For once I do not smell the pollution of the vintage cars when I cross the street in front of Hotel Capri, because the smell of fresh asphalt is even stronger. We are close to the United States Embassy. The sound of drilling machines hurts my ears. Drips of paint are falling down from above; the facades and balconies are rapidly (but not so carefully) given a fresh color. Park benches and fences too. Suddenly the usual garbage on the street corner is gone. And everyone knows: Obama will pass here, in this street!
During Obama’s visit from Sunday to Tuesday, important government services will be shut down; banks and exchange offices, the Cuban telecommunications store ETECSA and all the museums are closed, just like many important roads. “The next few days are complicated. Watch yourself, and do not plan important meetings for which you need public transport”, I was warned several times. “It is always like this, when anything important happens”, my landlady explains.
I could feel the city’s exciting vibes. The conversations between thrilled Cubans in the stores, at the market, and in the waiting lines were about nothing else in the last few weeks. It was a week that was supposed to become a ‘turning point’ in Cuba’s history, and it put the island in the spotlight of the global media. This and another great event made my final week of fieldwork in Cuba historical: three days after Barrack Obama visited the country as the first United States president in 88 years, the Rolling Stones gave a free concert in the Ciudad Deportiva of Havana, attended by supposedly half a million people. And I think about that moment…
I am standing on a field in the Ciudad Deportiva of Havana with my roommate Rochelle and thousands and thousands of people, the sun burning on our skin. The first big rock concert in Havana by the Rolling Stones is considered historical. The stage is only about ten meters in front of us, as Rochelle and I were among those who were waiting already all day, to start sprinting hand-in-hand at exactly two o’clock in the afternoon, avoiding gates fallen down at the grass. Cuban fans brought their beloved arroz con frijoles (rice and beans) in large buckets for lunch and dinner. It is now about 8.30 pm and people are sweaty before the concert even started. A 42-yeard old Cuban man next to me talks and talks, thrilled and obviously a huge fan, about how much he loves the Rolling Stones. In the middle of a sentence, he suddenly stops and waves my question away; just at the moment that Keith Richard plays the first notes on his electric guitar on Cuban soil.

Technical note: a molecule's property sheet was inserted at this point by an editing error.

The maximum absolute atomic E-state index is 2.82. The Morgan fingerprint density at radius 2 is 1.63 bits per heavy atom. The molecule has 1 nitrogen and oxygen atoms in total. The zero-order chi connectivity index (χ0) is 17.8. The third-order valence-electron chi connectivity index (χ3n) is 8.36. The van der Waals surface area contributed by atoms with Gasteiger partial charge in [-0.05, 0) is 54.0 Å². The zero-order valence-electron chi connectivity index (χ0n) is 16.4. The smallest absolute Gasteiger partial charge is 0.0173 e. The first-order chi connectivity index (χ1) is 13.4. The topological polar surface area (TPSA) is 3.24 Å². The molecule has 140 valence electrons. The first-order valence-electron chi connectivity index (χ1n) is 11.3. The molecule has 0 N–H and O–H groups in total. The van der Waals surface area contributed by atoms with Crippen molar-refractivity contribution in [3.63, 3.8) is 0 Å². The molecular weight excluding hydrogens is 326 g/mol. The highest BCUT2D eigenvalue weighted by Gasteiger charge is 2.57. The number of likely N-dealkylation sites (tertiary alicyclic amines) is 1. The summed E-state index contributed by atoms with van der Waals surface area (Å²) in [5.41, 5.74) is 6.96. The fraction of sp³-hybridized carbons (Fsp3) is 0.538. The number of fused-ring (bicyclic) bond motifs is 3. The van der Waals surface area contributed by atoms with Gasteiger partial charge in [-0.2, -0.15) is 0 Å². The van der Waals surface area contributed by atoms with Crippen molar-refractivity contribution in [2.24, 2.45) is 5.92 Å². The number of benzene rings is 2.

“Aquí estamos finalmente” (Here we are, finally) says Mick Jagger just after the opening song Jumping Jack Flash. And later: “We know that earlier it was difficult for you to listen to our music, but I guess times are changing, aren’t they?” Whereas everyone around us is screaming, singing and jumping, the man next to me is silent and I see him wiping away tears from his face. “After this day, I may die”, he tells me emotionally. “It is unbelievable that I may experience this. You probably cannot understand, as you could already see the Rolling Stones before, but for me, this is like…I don’t know… the first time I have sex, something like that. It is legendary. Finally Cuba is changing.” The crowd bawls and the huge screens shows waving United States and Cuban flags, actually, all the flags of the world.
And I think about what one of my informants had said earlier about the question whether many Cubans indeed want to leave the island: “I want to stay in my Cuba, of course! I want to be there at the Grand Moment of History. That is, when everyone acknowledges… that a change is possible in this country.” Maybe this week was already that point in history, as Camilo foresaw, that Cubans recognized that things are changing and about to change even more in Cuba. This final week in Havana made very clear to me that people are not only and always thinking economically. Cubans are proud of their country and culture. At this moment of rock-grandeur, maybe this pride is even more important than improving the economy (a goal that is often emphasized by the media) or leaving the island to live a ‘better life’. What a great (and even unexpectedly anthropological) experience my final week on Cuba was!
Caroline van Slobbe has a bachelor in journalism and just finished her master thesis in Social and Cultural Anthropology about Cuban entrepreneurs, their working culture, their difficulties and solutions, and their view of the future, in the context of the Cuban transition. More blogs, see www.carolinevanslobbe.nl